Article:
The ABA reiterated its opposition this month to proposals to split the Ninth Circuit Court of Appeals when the House Judiciary Subcommittee on Courts, Intellectual Property and the Internet revived the issue by holding a March 16 hearing.
The Ninth Circuit is the largest of the 12 regional courts of appeals, with 29 judges covering nine states and two territories. The states and territories in the circuit are California, Oregon, Washington, Montana, Idaho, Nevada, Arizona, Alaska, Hawaii, Guam and the Northern Mariana Islands.
“The ABA applauds the Ninth Circuit’s initiative, willingness to innovate, and determination to reduce its case backlog,” the ABA stated, adding that the circuit “continues to cope admirably with its rising caseload without jeopardizing the quality or consistency of justice rendered.”
The association, which has examined the issue of restructuring the Ninth Circuit on multiple occasions over the past 50 years, adopted policy in 1990 opposing division of the circuit after earlier supporting splits of both the Fifth and Ninth Circuits. The ABA concluded that procedural changes implemented during the preceding decade, in conjunction with other court management innovations, give the Ninth Circuit the tools it needs to handle its increasing caseload.
The statement, submitted for the hearing record, explained the ABA standard for assessing the need for circuit restructuring: “Circuit restructuring should occur only if compelling empirical evidence demonstrates adjudicative or administrative dysfunction in a court so that it cannot continue to deliver quality justice and coherent, consistent circuit law in the face of increasing workload.”
The ABA emphasized that no compelling evidence exists to support claims that the Ninth Circuit is failing to deliver quality justice. Congress can bring justice closer to the people served by the Ninth Circuit, however, by “promptly filling existing vacancies, authorizing new and temporary judgeships as needed, and providing concomitant resources when federal jurisdiction is expanded or national policies are implemented that result in significant increases in the work of the federal courts,” the statement said.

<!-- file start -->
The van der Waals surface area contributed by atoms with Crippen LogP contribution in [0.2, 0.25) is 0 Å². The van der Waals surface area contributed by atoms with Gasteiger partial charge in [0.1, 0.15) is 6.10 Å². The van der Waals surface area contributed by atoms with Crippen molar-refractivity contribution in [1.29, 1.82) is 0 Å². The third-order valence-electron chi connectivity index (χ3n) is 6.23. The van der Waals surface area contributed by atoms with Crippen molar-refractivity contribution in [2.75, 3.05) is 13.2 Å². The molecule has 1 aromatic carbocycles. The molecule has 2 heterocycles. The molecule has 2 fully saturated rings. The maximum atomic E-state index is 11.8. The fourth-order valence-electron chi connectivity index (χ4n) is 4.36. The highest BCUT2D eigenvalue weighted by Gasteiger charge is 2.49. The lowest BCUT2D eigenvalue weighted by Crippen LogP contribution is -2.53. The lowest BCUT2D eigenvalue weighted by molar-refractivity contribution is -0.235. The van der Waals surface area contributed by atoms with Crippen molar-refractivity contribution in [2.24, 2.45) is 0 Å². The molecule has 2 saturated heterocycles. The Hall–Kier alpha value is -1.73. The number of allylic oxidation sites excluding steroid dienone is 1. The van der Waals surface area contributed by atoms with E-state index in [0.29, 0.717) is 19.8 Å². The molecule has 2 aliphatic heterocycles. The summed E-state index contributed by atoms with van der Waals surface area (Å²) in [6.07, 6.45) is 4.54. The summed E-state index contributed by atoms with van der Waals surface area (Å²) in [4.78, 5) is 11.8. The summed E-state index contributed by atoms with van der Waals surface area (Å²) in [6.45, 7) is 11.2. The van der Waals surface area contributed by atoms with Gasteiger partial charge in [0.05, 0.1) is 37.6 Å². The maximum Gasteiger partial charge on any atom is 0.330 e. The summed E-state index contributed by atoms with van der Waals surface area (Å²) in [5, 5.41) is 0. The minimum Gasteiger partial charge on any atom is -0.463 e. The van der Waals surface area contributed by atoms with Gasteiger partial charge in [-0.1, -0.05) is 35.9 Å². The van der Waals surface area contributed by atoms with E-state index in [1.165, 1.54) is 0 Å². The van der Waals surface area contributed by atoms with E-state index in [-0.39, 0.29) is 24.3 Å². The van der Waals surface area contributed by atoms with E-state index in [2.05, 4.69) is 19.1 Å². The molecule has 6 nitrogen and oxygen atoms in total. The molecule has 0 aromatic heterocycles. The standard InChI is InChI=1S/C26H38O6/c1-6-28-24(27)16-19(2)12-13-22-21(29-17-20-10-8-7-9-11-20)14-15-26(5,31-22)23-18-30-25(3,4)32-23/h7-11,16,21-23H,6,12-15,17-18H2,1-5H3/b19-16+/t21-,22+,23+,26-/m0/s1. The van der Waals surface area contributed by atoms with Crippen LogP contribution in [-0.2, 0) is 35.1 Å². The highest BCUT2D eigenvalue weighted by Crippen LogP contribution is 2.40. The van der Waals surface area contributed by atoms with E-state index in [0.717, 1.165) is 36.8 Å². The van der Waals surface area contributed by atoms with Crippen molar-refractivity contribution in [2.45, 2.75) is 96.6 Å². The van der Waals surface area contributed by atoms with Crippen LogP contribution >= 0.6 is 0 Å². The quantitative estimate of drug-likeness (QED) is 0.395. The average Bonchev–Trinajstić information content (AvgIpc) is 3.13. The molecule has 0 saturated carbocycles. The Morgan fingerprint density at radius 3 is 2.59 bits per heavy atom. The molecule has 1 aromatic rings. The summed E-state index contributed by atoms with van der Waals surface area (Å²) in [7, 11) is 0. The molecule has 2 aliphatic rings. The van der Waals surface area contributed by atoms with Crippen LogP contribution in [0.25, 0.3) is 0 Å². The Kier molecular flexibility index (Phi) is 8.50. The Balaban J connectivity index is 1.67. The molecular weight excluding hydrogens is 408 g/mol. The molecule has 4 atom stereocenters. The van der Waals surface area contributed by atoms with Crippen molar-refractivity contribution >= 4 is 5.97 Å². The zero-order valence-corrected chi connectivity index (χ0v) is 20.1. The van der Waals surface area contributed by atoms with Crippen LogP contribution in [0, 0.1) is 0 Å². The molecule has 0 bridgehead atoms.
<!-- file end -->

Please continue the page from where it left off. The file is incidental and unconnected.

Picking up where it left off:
During the hearing, three Ninth Circuit judges testified in favor of keeping the circuit as it is.
“Not only is there a lack of compelling empirical evidence demonstrating the need to undertake the drastic solution of a circuit split, there is compelling evidence that the best means of administering justice in the western United States is to leave the Ninth Circuit intact,” Ninth Circuit Chief Judge Sidney R. Thomas testified. “A circuit split would increase delay, reduce access to justice, and waste taxpayer dollars. Critical programs and innovations would be lost, replaced by unnecessary bureaucratic duplication of administration,” he said.
He was joined in his opposition by Ninth Circuit Judges Carlos Bea and Alex Kozinski.
Kozinski emphasized that the geographic size of the circuit has resulted in the deploying of innovative techniques and, as a result, the circuit has developed expertise in audiovisual issues, software development, educational programs, and materials that can be shared with the district court, other circuits and the public.
Bea cited the great advantage to business and professional communities in having a uniform body of law that covers the nine western states and Pacific islands.
The subcommittee is weighing different proposals to restructure the circuit. H.R. 196 and S. 295 would retain California, Guam, Hawaii and the Northern Mariana Islands in the Ninth Circuit and assign the rest of the states to a new Twelfth Circuit; H.R. 250 would include Oregon and Washington with California, Guam, Hawaii and the Northern Mariana Islands in the restructured Ninth Circuit; and S. 276 would assign Washington to the Twelfth rather than the Ninth Circuit.
The ABA statement points out that even the most ardent proponents of Ninth Circuit restructuring do not concur over how to split the circuit.
Those testifying in support of splitting of the Ninth Circuit included law professors John Eastman of the Dale E. Fowler School of Law at Chapman University and Brian Fitzpatrick of Vanderbilt University Law School, who maintained that large circuits are inefficient and that splitting the circuit would decrease caseloads and promote collegiality.